Randomized controlled trial of suprascapular nerve blocks for subacute adhesive capsulitis

Marc Schiltz, Nele Beeckmans, Bruno Gillard, Tom DE Baere, Samar M Hatem

Research output: Contribution to journalArticlepeer-review

Abstract

BACKGROUND: Shoulder pain and loss of function remain a therapeutic challenge in adhesive capsulitis. Suprascapular nerve blocks, a common treatment in adhesive capsulitis, are considered a safe and effective method for the resolution of pain and restoration of shoulder range of motion (ROM). To our knowledge, no data are available on the use of suprascapular nerve blocks in adhesive capsulitis in the subacute phase.

AIM: To compare the efficacy of ultrasound-guided suprascapular nerve blocks versus saline injections for treating adhesive capsulitis in the subacute phase.

DESIGN: Randomized double-blinded controlled trial; Level of evidence, 2.

SETTING: Out-patient consultation of Physical and Rehabilitation Medicine in a general hospital.

POPULATION: Thirty-five patients with subacute adhesive capsulitis.

METHODS: Patients were randomly allocated to receive either 3 successive (1-week interval) ultrasound-guided suprascapular nerve blocks with ropivacaine 5ml 2mg/ml (intervention group) or ultrasound-guided injections of 5ml sterile saline solution (NaCl 0,9%) (control group), at the floor of the suprascapular fossa. Primary outcome was shoulder function assessed by the Constant-Murley score. Secondary outcomes were shoulder ROM and shoulder pain intensity. Assessments were performed before each injection and 4 weeks after the last injection.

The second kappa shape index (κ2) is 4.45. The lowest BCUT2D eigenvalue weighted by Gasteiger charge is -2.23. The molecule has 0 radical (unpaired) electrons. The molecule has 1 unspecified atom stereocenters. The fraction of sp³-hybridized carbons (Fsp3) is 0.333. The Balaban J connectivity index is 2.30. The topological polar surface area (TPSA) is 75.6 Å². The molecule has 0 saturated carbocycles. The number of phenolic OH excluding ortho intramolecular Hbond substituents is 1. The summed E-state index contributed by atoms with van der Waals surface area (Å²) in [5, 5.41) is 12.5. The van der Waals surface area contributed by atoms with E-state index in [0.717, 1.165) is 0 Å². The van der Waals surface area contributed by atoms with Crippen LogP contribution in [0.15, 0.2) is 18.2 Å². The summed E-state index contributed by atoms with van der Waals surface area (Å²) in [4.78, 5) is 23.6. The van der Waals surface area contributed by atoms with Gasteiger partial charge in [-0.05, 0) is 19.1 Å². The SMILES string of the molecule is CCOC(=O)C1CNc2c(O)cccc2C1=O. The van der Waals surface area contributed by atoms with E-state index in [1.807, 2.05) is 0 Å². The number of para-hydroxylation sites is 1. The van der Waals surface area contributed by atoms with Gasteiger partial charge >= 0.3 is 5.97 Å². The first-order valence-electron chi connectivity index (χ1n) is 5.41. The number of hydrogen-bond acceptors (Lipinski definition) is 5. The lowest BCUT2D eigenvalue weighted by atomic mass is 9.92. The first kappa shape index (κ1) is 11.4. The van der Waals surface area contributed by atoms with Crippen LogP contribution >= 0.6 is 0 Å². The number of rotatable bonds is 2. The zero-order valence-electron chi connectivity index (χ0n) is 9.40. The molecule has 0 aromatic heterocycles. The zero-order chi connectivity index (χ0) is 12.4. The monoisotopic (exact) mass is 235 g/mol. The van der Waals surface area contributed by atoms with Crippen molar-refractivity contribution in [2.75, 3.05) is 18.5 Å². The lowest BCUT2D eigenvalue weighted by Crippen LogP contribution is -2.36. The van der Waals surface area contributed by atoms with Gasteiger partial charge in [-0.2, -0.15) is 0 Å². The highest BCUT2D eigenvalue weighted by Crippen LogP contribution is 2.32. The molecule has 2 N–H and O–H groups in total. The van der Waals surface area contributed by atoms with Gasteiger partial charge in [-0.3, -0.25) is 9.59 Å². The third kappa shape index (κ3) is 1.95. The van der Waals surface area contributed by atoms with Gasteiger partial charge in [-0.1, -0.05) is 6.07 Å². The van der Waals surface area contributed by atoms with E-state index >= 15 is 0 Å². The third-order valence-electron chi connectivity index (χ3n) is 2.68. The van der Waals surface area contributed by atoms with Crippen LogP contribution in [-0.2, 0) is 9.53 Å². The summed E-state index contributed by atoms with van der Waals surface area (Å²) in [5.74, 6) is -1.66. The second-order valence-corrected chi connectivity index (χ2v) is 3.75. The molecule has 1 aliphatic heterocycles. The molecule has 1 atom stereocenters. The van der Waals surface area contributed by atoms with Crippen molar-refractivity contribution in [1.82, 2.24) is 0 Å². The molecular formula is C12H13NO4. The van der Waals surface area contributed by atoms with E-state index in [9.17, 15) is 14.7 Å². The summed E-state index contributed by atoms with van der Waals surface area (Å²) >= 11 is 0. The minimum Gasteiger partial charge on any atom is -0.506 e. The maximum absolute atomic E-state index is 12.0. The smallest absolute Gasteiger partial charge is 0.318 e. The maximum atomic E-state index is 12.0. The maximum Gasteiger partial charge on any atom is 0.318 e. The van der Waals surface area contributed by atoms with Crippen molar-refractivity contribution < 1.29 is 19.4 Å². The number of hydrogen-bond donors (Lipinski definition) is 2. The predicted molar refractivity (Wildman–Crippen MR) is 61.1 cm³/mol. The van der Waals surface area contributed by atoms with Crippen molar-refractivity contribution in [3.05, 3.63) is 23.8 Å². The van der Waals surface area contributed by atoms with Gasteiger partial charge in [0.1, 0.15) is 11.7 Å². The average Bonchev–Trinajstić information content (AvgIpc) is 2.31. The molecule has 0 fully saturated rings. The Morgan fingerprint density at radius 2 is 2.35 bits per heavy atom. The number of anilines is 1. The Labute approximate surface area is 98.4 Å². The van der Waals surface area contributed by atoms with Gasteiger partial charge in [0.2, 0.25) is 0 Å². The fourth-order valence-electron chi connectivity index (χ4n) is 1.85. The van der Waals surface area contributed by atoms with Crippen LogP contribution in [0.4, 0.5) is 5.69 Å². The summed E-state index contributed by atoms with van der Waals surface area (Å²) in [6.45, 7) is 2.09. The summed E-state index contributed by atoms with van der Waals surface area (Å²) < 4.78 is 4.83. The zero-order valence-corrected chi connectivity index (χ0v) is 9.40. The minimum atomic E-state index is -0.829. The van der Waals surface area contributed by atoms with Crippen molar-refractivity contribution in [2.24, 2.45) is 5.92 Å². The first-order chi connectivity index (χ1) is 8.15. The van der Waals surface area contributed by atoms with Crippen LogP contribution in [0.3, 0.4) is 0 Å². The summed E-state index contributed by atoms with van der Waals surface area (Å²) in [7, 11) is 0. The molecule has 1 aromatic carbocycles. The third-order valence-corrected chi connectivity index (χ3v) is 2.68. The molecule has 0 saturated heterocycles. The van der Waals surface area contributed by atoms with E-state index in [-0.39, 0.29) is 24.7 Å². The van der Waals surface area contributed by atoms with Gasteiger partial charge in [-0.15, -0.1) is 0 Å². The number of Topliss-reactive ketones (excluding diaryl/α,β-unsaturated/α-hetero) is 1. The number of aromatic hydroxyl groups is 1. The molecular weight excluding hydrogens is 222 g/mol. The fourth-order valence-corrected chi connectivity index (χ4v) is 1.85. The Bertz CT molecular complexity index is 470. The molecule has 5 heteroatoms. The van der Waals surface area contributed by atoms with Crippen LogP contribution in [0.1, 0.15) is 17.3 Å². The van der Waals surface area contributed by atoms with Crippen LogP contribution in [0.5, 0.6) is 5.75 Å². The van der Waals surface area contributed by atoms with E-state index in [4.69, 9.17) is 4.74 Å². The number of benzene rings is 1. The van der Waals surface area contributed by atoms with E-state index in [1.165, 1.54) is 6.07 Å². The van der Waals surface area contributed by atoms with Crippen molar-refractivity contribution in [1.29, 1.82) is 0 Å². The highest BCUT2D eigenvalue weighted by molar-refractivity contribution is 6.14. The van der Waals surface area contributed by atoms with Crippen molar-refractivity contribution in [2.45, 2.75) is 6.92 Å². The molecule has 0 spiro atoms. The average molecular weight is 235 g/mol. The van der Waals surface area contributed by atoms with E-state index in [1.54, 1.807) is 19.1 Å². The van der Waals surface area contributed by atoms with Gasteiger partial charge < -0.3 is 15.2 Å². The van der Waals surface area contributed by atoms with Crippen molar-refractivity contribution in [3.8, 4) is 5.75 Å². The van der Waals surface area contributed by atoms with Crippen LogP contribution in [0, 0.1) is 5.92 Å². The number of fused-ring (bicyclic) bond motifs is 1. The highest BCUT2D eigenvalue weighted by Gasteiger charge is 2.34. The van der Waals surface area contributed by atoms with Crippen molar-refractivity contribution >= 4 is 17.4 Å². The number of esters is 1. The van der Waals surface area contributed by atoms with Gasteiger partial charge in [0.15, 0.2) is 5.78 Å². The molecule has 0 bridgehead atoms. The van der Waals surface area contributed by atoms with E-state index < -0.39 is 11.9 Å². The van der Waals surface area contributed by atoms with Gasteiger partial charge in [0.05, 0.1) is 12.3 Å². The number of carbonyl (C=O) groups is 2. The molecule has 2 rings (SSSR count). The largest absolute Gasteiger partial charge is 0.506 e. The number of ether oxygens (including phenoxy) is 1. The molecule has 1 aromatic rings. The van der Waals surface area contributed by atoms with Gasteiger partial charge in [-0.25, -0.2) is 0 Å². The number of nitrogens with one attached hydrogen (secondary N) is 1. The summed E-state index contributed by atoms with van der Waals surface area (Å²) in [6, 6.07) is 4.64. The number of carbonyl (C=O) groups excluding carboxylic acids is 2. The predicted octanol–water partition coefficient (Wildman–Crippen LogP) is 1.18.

RESULTS: A significant increase of Constant-Murley score (p <0.001), increase of shoulder ROM (all directions: p <0.011) and decrease of pain (p <0.001), were observed over time in both study groups. However, no significant differences were observed between the intervention and the control group.

CONCLUSIONS: Three successive suprascapular nerve blocks did not provide a better outcome than saline injections on shoulder function, ROM and pain in subacute adhesive capsulitis. These negative findings warrant some considerations on the natural history of adhesive capsulitis, as well as timing, type and placebo effects of injections.

CLINICAL REHABILITATION IMPACT: The current place of suprascapular nerve blocks in the treatment strategy of adhesive capsulitis needs to be rediscussed.

Original languageEnglish
Pages (from-to)630-637
Number of pages8
JournalEuropean Journal of Physical and Rehabilitation Medicine
Volume58
Issue number4
Early online date16 May 2022
DOIs
Publication statusPublished - Aug 2022

Bibliographical note

Publisher Copyright:
© 2022 Edizioni Minerva Medica. All rights reserved.

Copyright:
Copyright 2022 Elsevier B.V., All rights reserved.

Keywords

  • suprascapular nerve blocks
  • Shoulder pain
  • loss of function
  • adhesive capsulitis

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